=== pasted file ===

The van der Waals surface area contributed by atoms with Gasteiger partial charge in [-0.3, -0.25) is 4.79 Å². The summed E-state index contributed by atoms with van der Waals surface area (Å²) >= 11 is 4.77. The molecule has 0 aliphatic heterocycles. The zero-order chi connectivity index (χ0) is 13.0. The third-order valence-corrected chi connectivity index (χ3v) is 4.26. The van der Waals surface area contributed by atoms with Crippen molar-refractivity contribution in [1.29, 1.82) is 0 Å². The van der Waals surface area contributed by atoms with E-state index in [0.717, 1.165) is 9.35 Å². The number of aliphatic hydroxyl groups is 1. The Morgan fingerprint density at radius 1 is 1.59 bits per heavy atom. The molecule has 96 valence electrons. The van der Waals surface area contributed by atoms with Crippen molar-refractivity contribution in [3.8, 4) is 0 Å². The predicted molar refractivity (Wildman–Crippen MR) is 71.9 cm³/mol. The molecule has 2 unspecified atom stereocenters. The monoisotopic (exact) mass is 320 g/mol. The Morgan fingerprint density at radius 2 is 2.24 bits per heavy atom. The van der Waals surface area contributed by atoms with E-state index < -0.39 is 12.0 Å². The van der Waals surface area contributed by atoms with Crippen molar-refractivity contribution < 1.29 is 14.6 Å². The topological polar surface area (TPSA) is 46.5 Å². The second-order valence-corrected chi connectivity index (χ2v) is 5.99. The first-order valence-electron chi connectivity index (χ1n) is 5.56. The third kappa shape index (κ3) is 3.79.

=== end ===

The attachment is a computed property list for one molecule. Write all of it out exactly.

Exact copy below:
The van der Waals surface area contributed by atoms with Gasteiger partial charge in [-0.3, -0.25) is 4.79 Å². The summed E-state index contributed by atoms with van der Waals surface area (Å²) >= 11 is 4.77. The molecule has 0 aliphatic heterocycles. The zero-order chi connectivity index (χ0) is 13.0. The third-order valence-corrected chi connectivity index (χ3v) is 4.26. The van der Waals surface area contributed by atoms with Crippen molar-refractivity contribution in [1.29, 1.82) is 0 Å². The van der Waals surface area contributed by atoms with E-state index in [0.717, 1.165) is 9.35 Å². The number of aliphatic hydroxyl groups is 1. The Morgan fingerprint density at radius 1 is 1.59 bits per heavy atom. The molecule has 96 valence electrons. The van der Waals surface area contributed by atoms with Crippen molar-refractivity contribution in [3.8, 4) is 0 Å². The predicted molar refractivity (Wildman–Crippen MR) is 71.9 cm³/mol. The molecule has 2 unspecified atom stereocenters. The monoisotopic (exact) mass is 320 g/mol. The Morgan fingerprint density at radius 2 is 2.24 bits per heavy atom. The van der Waals surface area contributed by atoms with E-state index < -0.39 is 12.0 Å². The van der Waals surface area contributed by atoms with Crippen molar-refractivity contribution < 1.29 is 14.6 Å². The topological polar surface area (TPSA) is 46.5 Å². The second-order valence-corrected chi connectivity index (χ2v) is 5.99. The first-order valence-electron chi connectivity index (χ1n) is 5.56. The third kappa shape index (κ3) is 3.79.